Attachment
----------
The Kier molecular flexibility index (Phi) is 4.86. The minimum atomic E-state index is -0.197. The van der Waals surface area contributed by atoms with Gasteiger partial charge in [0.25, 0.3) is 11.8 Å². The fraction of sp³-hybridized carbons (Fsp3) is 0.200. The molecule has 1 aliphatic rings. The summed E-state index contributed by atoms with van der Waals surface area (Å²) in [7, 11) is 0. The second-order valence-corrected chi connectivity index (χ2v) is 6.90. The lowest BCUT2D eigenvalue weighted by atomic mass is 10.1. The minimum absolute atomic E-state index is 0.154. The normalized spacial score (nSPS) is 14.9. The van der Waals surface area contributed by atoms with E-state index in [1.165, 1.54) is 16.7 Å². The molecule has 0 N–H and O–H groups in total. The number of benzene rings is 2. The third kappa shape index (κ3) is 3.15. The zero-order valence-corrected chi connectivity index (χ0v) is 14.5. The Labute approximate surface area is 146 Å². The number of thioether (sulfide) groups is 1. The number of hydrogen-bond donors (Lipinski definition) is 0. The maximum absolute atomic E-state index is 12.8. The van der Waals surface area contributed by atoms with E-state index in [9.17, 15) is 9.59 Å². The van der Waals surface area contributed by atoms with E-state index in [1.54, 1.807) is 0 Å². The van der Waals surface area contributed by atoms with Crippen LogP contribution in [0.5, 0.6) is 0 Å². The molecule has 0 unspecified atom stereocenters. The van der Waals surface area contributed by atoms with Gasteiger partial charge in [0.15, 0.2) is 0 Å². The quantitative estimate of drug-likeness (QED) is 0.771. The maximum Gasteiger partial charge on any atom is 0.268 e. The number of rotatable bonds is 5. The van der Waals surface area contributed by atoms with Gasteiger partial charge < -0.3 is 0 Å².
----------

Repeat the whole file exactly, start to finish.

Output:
The Kier molecular flexibility index (Phi) is 4.86. The minimum atomic E-state index is -0.197. The van der Waals surface area contributed by atoms with Gasteiger partial charge in [0.25, 0.3) is 11.8 Å². The fraction of sp³-hybridized carbons (Fsp3) is 0.200. The molecule has 1 aliphatic rings. The summed E-state index contributed by atoms with van der Waals surface area (Å²) in [7, 11) is 0. The second-order valence-corrected chi connectivity index (χ2v) is 6.90. The lowest BCUT2D eigenvalue weighted by atomic mass is 10.1. The minimum absolute atomic E-state index is 0.154. The normalized spacial score (nSPS) is 14.9. The van der Waals surface area contributed by atoms with E-state index in [1.165, 1.54) is 16.7 Å². The molecule has 0 N–H and O–H groups in total. The number of benzene rings is 2. The third kappa shape index (κ3) is 3.15. The zero-order valence-corrected chi connectivity index (χ0v) is 14.5. The Labute approximate surface area is 146 Å². The number of thioether (sulfide) groups is 1. The number of hydrogen-bond donors (Lipinski definition) is 0. The maximum absolute atomic E-state index is 12.8. The van der Waals surface area contributed by atoms with E-state index in [9.17, 15) is 9.59 Å². The van der Waals surface area contributed by atoms with E-state index in [1.54, 1.807) is 0 Å². The van der Waals surface area contributed by atoms with Crippen LogP contribution in [0.5, 0.6) is 0 Å². The molecule has 0 unspecified atom stereocenters. The van der Waals surface area contributed by atoms with Gasteiger partial charge in [0.15, 0.2) is 0 Å². The quantitative estimate of drug-likeness (QED) is 0.771. The maximum Gasteiger partial charge on any atom is 0.268 e. The number of rotatable bonds is 5. The van der Waals surface area contributed by atoms with Gasteiger partial charge < -0.3 is 0 Å².